A magnificent walk through England’s finest countryside, all drowsing in the heat; sometimes the scent of the wild flowers was so powerful it stung my nose. As we passed, arcades of trees were nodding at us in the gentlest wisp of a breeze; Cows lay in corners of their fields drowsing silently with their paws crossed; We made good time, our map reading helped by a kind local ZANE supporter. Half-way through the morning in the middle distance we could see a vast white horse eternally cantering across across a chalk hill; this apparently marks the site of an ancient, gory battle fought between the Danes and King Alfred in the ninth century. Churchill was right enough when he claimed that the history of man is the history of war for man causes trouble as certainly as sparks fly upwards.
I wearily read yet another press report, this time involving “Save the Children”, another series of allegations of child abuse. Tragic for the children, tragic for that fine charity and a costly nuisance for all us smaller charities who, irrespective of past unblemished records, now have to prove a negative to the regulators: that we do not abuse. Not a problem for the big charities whom, I suppose, can afford rooms full of box-tickers. And I also suppose that, with tens of thousands of staff, whatever they do they are bound to have some bad apples amongst their throng of employees. I also have to speculate that, however many boxes charities are forced to tick, the real abusers are clever and cunning and will always find a way though the rules.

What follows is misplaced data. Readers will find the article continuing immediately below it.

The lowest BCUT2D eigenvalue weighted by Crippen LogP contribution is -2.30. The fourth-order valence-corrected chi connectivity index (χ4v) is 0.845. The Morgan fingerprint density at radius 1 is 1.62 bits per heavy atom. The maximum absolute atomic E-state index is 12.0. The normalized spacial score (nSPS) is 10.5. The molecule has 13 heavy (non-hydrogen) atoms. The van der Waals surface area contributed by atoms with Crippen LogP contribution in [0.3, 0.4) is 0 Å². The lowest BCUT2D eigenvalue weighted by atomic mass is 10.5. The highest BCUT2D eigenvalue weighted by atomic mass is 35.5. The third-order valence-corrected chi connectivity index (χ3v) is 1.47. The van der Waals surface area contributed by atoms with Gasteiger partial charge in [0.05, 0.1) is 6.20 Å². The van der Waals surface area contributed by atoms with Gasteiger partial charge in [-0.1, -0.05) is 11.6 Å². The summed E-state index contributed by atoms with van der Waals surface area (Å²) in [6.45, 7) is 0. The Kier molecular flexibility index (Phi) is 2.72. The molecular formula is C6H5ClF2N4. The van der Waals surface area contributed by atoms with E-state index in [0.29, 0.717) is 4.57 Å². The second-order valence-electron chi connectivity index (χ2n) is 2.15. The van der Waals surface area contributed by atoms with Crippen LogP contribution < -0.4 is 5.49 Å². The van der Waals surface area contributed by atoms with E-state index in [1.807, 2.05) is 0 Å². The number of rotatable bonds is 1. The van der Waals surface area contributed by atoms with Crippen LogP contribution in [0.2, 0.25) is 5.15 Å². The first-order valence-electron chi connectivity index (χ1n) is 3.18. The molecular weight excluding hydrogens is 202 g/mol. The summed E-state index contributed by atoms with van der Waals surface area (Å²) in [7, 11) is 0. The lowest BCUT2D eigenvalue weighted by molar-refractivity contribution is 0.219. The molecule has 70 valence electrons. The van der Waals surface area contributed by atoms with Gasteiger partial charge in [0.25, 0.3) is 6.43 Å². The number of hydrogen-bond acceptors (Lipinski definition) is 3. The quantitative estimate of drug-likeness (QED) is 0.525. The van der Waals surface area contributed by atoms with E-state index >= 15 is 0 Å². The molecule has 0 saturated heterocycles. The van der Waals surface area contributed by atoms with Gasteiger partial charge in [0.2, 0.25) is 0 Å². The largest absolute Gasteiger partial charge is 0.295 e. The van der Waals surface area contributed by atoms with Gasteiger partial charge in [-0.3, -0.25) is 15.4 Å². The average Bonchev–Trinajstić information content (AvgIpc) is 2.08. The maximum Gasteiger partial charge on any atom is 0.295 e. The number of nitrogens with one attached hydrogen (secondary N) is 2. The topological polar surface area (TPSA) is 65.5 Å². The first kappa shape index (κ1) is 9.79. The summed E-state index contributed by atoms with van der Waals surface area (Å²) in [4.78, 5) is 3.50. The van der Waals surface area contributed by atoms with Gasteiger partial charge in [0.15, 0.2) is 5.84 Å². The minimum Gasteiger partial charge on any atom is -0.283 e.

Note to ZANE donors and management: “Thank God we are small and that the bulk of our staff have been with us over ten years.”
For trust takes years to build and vanishes in a flash.
ZANE has never criticised the work of other charities. Of course, the work that many of them do is just as valuable as ZANE’s and we wish them well. However we cannot help but notice that the bigger some charities become, the more towards the “left” of the political spectrum they appear to drift – much like the Church of England.
Let’s start with a look at the CoE. I know something about it, for it’s more or less my family business. Four members of my immediate family have attended theology colleges. I can vouch that the ones who hold centre-right political opinions keep their views to themselves. No one says this outright, but it’s implicit that the consensus is that the teaching of 2 Thessalonians 3:10 – “…that if any would not work, neither should he eat” – is ignored.
Why do the biggest charities feel justified in spending donor money on vastly expensive “lefty” political campaigning? Examples? Why do OXFAM trustees allow the executive to waste donor money on a Global Wealth Survey, designed to bite hard the very hand of government that feeds it? This report, backed by a Corbynistic commentary on the “erosion of worker’s rights”, claims that the richest 1 per cent have bagged 82 per cent of wealth created. It’s a piece of slanted nonsense because poverty is actually falling faster than ever before. It also claims that UK companies are indulging in “a relentless corporate drive to minimise costs in order to maximise returns to shareholders”. Last year, OXFAM released a video that depicted tax dodgers as masked thieves who break into a hospital and steal medical equipment from a screaming baby.